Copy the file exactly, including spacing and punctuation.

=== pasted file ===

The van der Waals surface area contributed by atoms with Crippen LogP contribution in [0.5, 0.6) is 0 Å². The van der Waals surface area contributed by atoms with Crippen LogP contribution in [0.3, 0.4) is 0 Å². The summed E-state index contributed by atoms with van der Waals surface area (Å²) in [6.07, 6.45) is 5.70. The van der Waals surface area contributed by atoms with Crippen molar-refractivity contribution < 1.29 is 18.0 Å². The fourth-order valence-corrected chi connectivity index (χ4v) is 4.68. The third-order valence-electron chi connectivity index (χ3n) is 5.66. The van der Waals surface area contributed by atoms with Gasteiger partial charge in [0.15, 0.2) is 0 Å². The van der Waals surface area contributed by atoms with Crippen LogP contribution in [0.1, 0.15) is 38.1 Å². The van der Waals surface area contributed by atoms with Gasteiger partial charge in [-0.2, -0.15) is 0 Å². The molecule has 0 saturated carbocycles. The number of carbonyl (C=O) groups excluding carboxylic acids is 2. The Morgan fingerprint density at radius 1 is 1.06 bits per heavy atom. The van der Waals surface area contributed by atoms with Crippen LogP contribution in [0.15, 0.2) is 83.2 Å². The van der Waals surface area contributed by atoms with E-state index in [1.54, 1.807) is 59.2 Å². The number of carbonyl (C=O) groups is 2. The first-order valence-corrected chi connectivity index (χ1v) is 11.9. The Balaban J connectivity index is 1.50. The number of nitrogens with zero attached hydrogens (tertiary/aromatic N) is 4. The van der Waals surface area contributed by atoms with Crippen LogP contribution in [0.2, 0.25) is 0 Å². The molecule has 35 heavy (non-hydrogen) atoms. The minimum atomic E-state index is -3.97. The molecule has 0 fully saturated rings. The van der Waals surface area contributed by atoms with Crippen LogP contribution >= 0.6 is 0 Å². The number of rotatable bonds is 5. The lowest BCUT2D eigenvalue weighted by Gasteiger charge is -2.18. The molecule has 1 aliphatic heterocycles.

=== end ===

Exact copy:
The van der Waals surface area contributed by atoms with Crippen LogP contribution in [0.5, 0.6) is 0 Å². The van der Waals surface area contributed by atoms with Crippen LogP contribution in [0.3, 0.4) is 0 Å². The summed E-state index contributed by atoms with van der Waals surface area (Å²) in [6.07, 6.45) is 5.70. The van der Waals surface area contributed by atoms with Crippen molar-refractivity contribution < 1.29 is 18.0 Å². The fourth-order valence-corrected chi connectivity index (χ4v) is 4.68. The third-order valence-electron chi connectivity index (χ3n) is 5.66. The van der Waals surface area contributed by atoms with Gasteiger partial charge in [0.15, 0.2) is 0 Å². The van der Waals surface area contributed by atoms with Crippen LogP contribution in [0.1, 0.15) is 38.1 Å². The van der Waals surface area contributed by atoms with Gasteiger partial charge in [-0.2, -0.15) is 0 Å². The molecule has 0 saturated carbocycles. The number of carbonyl (C=O) groups excluding carboxylic acids is 2. The Morgan fingerprint density at radius 1 is 1.06 bits per heavy atom. The van der Waals surface area contributed by atoms with Crippen LogP contribution in [0.15, 0.2) is 83.2 Å². The van der Waals surface area contributed by atoms with E-state index in [1.54, 1.807) is 59.2 Å². The number of carbonyl (C=O) groups is 2. The first-order valence-corrected chi connectivity index (χ1v) is 11.9. The Balaban J connectivity index is 1.50. The number of nitrogens with zero attached hydrogens (tertiary/aromatic N) is 4. The van der Waals surface area contributed by atoms with Crippen LogP contribution in [0.2, 0.25) is 0 Å². The molecule has 35 heavy (non-hydrogen) atoms. The minimum atomic E-state index is -3.97. The molecule has 0 fully saturated rings. The van der Waals surface area contributed by atoms with Crippen LogP contribution >= 0.6 is 0 Å². The number of rotatable bonds is 5. The lowest BCUT2D eigenvalue weighted by Gasteiger charge is -2.18. The molecule has 1 aliphatic heterocycles.